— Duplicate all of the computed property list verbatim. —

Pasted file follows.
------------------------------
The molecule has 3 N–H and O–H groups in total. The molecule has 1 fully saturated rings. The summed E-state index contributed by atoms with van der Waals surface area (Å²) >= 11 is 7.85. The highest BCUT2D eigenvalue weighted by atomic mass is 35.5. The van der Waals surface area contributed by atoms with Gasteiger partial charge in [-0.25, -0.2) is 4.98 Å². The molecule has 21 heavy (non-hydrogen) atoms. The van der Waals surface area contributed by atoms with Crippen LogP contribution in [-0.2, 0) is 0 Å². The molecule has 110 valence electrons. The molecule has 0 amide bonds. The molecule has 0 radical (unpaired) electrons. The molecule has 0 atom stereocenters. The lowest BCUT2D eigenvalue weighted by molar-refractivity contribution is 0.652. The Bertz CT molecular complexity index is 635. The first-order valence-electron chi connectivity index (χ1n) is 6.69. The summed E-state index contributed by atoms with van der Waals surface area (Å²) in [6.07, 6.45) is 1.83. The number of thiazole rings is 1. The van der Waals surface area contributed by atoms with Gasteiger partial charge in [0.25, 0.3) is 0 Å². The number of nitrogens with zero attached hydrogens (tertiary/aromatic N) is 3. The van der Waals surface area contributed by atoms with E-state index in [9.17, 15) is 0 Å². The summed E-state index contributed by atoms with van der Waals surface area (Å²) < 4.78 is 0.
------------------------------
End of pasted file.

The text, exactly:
The molecule has 3 N–H and O–H groups in total. The molecule has 1 fully saturated rings. The summed E-state index contributed by atoms with van der Waals surface area (Å²) >= 11 is 7.85. The highest BCUT2D eigenvalue weighted by atomic mass is 35.5. The van der Waals surface area contributed by atoms with Gasteiger partial charge in [-0.25, -0.2) is 4.98 Å². The molecule has 21 heavy (non-hydrogen) atoms. The van der Waals surface area contributed by atoms with Crippen LogP contribution in [-0.2, 0) is 0 Å². The molecule has 110 valence electrons. The molecule has 0 amide bonds. The molecule has 0 radical (unpaired) electrons. The molecule has 0 atom stereocenters. The lowest BCUT2D eigenvalue weighted by molar-refractivity contribution is 0.652. The Bertz CT molecular complexity index is 635. The first-order valence-electron chi connectivity index (χ1n) is 6.69. The summed E-state index contributed by atoms with van der Waals surface area (Å²) in [6.07, 6.45) is 1.83. The number of thiazole rings is 1. The van der Waals surface area contributed by atoms with Gasteiger partial charge in [0.25, 0.3) is 0 Å². The number of nitrogens with zero attached hydrogens (tertiary/aromatic N) is 3. The van der Waals surface area contributed by atoms with E-state index in [9.17, 15) is 0 Å². The summed E-state index contributed by atoms with van der Waals surface area (Å²) < 4.78 is 0.